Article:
How To Cook Squash And Winter Vegetables



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How To Cook Squash

How To Cook Squash And Winter Vegetables

We have had some questions about how to cook squash, including spaghetti squash, acorn squash, butternut, Hubbard and pumpkin. I really haven’t done a whole lot with these so I will need your help to let us know how you cook them. If you have a recipe to use them in, post that, too!

With most squash, you can wash it off, cut it in half, scoop out the seeds and strings and bake in an oven at 375 degrees until tender. You can also brush squash with oil before you bake it. When the squash is done, you can mash it, seasoning it with different seasonings or serve with various sauces.

Squash can be baked, boiled, roasted and even microwaved. It can be made into soups, lasagna, stuffed, etc.

The spaghetti squash is often baked and then the insides look like regular spaghetti noodles. You can scoop them out and serve with the same sauces you would use on regular spaghetti.

Please pop in and help me out by sharing any recipes or tips you might have for preparing squash!

Thanks, Jill



Comments

  1. Glenda says

    Yum Yum – I love butternut squash. I peel and boil till tender. Then I mash like mashing potatoes. Put a bit of salt, pepper and a little milk. Easy and delicious!
    Glenda

  2. Crystal says

    I saw a great spaghetti squash recipe on Rachael Ray the other morning. She took two spaghetti squash, cut them in half and spooned out the seeds. She put some olive oil, salt and pepper on them and cooked them until tender. Then, she scooped out the “spaghetti”, but left it in the squash. She made a hardy tomato-based sauce that would go great with pasta, and served it on top of the squash, using the actual squash as a “bowl”. It was so cute!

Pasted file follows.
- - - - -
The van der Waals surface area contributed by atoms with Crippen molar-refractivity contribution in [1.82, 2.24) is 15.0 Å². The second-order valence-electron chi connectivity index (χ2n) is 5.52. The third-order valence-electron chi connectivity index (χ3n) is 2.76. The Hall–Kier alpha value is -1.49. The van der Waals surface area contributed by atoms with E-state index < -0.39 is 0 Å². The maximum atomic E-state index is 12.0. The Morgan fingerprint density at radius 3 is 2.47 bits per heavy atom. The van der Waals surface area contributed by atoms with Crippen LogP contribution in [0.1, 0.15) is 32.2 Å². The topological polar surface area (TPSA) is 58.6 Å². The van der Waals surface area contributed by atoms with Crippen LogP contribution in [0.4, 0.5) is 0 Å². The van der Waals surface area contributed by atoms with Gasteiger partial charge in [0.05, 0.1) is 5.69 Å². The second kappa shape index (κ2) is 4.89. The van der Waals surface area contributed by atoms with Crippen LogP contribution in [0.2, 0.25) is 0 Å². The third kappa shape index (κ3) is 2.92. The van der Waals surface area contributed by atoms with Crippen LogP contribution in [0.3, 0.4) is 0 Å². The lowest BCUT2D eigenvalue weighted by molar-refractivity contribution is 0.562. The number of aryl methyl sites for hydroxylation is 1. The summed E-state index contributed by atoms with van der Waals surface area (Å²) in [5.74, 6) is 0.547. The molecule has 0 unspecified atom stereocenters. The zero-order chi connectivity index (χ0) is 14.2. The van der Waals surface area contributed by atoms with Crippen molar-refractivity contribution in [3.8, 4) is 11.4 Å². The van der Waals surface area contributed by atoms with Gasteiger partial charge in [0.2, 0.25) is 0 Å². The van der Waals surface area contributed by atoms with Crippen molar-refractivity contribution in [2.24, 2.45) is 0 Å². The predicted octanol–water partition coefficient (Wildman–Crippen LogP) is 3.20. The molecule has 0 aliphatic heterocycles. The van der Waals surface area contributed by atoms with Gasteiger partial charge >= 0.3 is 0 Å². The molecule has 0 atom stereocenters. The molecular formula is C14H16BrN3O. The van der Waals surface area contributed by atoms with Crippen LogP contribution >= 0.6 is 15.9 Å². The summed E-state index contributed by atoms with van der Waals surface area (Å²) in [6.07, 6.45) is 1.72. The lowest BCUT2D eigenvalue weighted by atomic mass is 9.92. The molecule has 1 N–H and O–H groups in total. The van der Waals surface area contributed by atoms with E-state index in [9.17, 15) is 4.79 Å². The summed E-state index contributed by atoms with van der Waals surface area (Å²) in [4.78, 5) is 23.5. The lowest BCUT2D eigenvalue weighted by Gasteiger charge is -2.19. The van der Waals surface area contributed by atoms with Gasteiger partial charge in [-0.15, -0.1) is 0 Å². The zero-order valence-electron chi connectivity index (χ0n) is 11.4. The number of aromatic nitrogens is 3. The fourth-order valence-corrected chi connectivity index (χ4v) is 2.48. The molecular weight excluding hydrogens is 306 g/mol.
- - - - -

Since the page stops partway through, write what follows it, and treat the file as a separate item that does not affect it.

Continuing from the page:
3. Margaret2 says

    Bake a small winter squash, halved, with cinnamon sugar or curry powder and brown sugar. Serve with toast, for breakfast. I have done this in the floor of a woodstove, but you can bake it or nuke it as well. I’ve heard of serving it with vanilla ice cream, above the Mason-Dixon line.

    Grate squash and cook in your cornbread.

    Cook winter squash or pumpkin with onions, rosemary, and beef broth or bouillon. Serve on the side of a roast, or throw some in the beef stew.
    Mexicans cook it with cumin, garlic, and chile, but I don’t have that recipe. If you do, I definitely want it (or other Mexican veggie recipes).

  4. Anonymous says

    thank you for answering about my sghetti squash question. its hard when all your used to is brocoli and carrots and potatos all the time.